MANILA - The Philippines' Catholic Church assailed President Rodrigo Duterte's war on drugs for creating a "reign of terror" among the poor, in sermons read out at Saturday services that will be repeated to congregations across the country on Sunday.
In its most strongly worded attack on the crackdown on drug pushers and users, the Catholic Bishops' Conference of the Philippines said killing people was not the answer to trafficking of illegal drugs, and it was disturbing that many didn't care about the bloodshed, or even approved of it.
"An even greater cause of concern is the indifference of many to this kind of wrong. It is considered as normal, and, even worse, something that (according to them) needs to be done," the bishops said in a pastoral letter, a copy of which was obtained by Reuters.
"An additional cause of concern is the reign of terror in many places of the poor. Many are killed not because of drugs. Those who kill them are not brought to account," they said.
More than 7,600 people have been killed since Duterte launched his anti-drugs campaign seven months ago, more than 2,500 in what police say were shootouts during raids and sting operations.
Both the government and police have strenuously denied that extrajudicial killings have taken place. The president's office had no immediate comment on the bishops' letter.
Beginning with Mass services on Saturday evening, priests read out the letter signed by the bishops of Asia's biggest Catholic nation. Their address did not mention Duterte by name, but urged "elected politicians to serve the common good of the people and not their own interests" and called for steps to tackle "rogue policemen and corrupt judges".
Nearly 80 percent of the Philippines' 100 million people are Catholic and, unlike in many other countries where the faith has waned, the majority still practice with enthusiasm. While that support has historically given the Church significant political and social clout, it has been hesitant to criticize the blunt-spoken president's war on drugs.
In interviews with Reuters last year, more than a dozen clergymen said they were uncertain how to take a stand against the killings given the popular support for Duterte's campaign. Some said challenging him could be fraught with danger.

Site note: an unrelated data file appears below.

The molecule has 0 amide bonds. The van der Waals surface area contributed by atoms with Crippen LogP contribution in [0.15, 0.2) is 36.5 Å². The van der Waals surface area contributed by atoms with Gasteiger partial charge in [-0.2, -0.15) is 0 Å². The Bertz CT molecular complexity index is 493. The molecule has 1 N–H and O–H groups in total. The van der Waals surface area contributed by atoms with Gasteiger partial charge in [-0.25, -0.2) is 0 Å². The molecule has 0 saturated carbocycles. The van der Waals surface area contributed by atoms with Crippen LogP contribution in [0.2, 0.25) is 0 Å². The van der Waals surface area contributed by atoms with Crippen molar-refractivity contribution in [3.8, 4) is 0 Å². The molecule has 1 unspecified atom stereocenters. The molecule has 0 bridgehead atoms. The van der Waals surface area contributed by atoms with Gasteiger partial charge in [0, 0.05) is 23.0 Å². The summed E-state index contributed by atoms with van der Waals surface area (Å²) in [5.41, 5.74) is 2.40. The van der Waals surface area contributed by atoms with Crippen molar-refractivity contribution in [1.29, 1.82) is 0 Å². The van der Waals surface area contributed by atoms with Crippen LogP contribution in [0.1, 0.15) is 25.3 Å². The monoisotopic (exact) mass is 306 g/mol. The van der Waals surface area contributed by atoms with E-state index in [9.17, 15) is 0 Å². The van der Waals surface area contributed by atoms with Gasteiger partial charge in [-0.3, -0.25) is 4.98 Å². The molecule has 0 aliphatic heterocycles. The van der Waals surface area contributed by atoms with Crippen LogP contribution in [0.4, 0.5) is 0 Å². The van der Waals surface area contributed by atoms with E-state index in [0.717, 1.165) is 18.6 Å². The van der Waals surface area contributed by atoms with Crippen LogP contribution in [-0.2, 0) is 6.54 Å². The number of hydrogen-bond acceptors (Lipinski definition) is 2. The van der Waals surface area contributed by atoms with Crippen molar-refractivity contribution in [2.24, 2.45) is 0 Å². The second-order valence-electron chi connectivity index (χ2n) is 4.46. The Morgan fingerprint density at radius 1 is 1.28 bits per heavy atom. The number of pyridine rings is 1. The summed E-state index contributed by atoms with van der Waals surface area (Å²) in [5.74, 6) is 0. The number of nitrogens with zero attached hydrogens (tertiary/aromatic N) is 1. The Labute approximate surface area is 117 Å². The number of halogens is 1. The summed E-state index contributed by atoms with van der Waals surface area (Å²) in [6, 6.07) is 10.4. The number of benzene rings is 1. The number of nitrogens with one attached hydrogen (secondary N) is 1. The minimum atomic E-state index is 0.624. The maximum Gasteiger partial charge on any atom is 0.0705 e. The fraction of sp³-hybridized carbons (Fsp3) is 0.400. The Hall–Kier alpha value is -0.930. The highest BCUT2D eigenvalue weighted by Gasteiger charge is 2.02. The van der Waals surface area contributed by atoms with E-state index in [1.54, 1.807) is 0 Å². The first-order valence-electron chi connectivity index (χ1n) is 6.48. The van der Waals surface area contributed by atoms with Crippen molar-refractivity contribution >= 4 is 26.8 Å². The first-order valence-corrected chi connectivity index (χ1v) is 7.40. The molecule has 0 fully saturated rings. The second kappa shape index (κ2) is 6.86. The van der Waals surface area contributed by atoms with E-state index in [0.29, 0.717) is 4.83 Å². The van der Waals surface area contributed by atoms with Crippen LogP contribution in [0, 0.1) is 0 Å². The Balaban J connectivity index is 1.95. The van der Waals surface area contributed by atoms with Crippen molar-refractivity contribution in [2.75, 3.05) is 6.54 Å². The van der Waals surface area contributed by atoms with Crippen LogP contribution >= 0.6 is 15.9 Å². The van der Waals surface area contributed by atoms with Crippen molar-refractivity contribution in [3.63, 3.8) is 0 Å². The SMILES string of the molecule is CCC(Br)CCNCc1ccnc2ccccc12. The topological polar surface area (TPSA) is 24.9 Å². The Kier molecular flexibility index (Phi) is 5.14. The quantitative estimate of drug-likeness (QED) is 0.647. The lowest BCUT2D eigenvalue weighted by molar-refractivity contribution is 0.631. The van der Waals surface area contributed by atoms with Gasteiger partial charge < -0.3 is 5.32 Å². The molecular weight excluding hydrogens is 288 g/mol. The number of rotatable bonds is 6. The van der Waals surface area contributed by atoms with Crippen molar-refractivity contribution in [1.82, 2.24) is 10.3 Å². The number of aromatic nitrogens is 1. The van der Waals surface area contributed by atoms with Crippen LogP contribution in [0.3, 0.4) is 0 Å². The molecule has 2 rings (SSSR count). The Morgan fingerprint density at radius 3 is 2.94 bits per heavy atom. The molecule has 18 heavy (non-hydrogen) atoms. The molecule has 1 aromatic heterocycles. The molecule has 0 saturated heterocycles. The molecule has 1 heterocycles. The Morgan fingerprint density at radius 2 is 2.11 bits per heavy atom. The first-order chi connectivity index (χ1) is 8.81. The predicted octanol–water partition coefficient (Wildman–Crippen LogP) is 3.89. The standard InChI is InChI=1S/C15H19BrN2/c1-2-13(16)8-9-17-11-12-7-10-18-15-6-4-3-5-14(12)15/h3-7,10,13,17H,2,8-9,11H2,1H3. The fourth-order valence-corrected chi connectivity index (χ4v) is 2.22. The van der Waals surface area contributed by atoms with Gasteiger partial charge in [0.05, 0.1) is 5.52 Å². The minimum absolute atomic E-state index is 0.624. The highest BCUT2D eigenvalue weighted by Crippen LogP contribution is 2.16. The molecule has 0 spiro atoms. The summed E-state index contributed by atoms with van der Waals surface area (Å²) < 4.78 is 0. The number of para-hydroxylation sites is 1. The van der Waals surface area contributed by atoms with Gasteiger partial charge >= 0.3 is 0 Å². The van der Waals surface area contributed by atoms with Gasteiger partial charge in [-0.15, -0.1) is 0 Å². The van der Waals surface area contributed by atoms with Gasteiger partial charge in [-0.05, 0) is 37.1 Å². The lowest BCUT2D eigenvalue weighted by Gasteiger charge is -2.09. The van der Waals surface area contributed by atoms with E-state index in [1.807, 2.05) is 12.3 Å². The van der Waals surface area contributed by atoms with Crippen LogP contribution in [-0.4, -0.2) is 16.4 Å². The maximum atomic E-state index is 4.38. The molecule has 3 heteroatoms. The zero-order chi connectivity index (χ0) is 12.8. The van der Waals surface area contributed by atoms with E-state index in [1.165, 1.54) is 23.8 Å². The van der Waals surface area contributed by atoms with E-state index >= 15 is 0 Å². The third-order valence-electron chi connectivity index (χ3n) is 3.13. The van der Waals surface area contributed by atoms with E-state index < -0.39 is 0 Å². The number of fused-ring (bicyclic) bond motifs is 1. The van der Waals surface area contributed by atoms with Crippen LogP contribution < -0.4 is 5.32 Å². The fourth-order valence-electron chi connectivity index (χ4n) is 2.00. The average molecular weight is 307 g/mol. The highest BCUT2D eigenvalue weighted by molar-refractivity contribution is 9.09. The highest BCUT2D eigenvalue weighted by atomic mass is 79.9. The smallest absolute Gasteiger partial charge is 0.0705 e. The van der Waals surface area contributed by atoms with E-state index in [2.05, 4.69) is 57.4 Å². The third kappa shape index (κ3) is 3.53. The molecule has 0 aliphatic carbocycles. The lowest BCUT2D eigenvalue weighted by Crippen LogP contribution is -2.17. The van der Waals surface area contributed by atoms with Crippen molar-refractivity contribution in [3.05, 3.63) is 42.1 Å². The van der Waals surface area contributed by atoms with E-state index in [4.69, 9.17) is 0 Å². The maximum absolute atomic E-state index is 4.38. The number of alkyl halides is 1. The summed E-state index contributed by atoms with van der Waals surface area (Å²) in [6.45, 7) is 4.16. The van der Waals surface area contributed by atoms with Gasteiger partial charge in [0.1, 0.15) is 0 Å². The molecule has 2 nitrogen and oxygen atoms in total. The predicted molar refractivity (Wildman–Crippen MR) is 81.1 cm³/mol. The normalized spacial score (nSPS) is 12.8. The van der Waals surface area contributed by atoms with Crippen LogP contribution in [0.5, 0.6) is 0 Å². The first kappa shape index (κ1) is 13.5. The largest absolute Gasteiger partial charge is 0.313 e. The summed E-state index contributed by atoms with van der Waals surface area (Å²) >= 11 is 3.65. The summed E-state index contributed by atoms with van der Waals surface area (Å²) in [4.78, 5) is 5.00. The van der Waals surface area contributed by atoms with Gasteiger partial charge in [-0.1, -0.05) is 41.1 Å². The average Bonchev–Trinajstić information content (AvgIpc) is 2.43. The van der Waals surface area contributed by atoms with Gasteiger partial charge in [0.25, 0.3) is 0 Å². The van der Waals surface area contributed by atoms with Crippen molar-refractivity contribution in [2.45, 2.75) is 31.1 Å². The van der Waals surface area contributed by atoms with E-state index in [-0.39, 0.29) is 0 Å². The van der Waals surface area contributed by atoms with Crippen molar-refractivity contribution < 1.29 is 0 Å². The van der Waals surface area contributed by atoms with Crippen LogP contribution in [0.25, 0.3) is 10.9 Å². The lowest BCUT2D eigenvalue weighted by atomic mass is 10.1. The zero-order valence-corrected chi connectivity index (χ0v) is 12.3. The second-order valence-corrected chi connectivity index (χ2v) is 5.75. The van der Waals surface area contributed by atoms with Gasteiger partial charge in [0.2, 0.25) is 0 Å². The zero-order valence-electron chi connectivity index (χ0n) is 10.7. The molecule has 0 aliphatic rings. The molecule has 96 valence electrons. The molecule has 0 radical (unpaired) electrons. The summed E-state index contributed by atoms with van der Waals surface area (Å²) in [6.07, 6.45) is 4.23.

Duterte has routinely attacked the Church. He cursed the Pope for causing traffic snarl-ups during his 2015 visit, and as recently as this week called for a "showdown" with priests whom he has accused of having wives, engaging in homosexual acts, misusing state funds and molesting children.
In apparent reference to accusations that many drug pushers and users have been victims of extra-judicial killings, the bishops said "every person has a right to be presumed innocent until proven guilty", and the law should be followed.
"We must also give priority to reforming rogue policemen and corrupt judges," they said.
The pastoral letter was read out during Mass on Saturday evening to a congregation of about 50 - mostly women - at the domed Church of St. Joseph inside the sprawling grounds of Camp Crame, the national police headquarters in Manila.
Father Jojo Borja, a chaplain at Camp Crame, said the situation was difficult for clergymen, particularly those employed by the government.
"We have to be in the middle always," he told Reuters. "When we talk against the government we will be kicked out from the service. Sometimes we will be called for questioning, to ask about our loyalty."
The bishops' letter comes less than a week after Duterte suspended all police operations in the drug crackdown due to what he said was deep-rooted corruption in the force. He has put an anti-drugs agency in charge of the campaign and says he wants the military to play a supportive role.
In a series of reports last year, Reuters showed that the police had a 97-percent kill rate in their drug operations, the strongest proof yet that police were summarily shooting drug suspects.
The Reuters reports also found that low-level officials in poor neighborhoods helped police assemble "watch lists" of alleged drug users and pushers that were effectively hit-lists, with many of the people named ending up dead.
Duterte used exaggerated and flawed data, including the number of drug users in the Philippines, to justify his anti-narcotics crackdown, according to a Reuters investigation.
In a report this week, Amnesty International said police prosecuting the war on drugs behaved like the criminal underworld they were supposed to be suppressing, taking payments for killings and the delivery of bodies to funeral homes.
It said the wave of drugs-related killings appeared to be "systematic, planned and organised" by authorities, and could constitute crimes against humanity.
(Reporting by Clare Baldwin and Manuel Mogato; Writing by John Chalmers; Editing by Ian Geoghegan)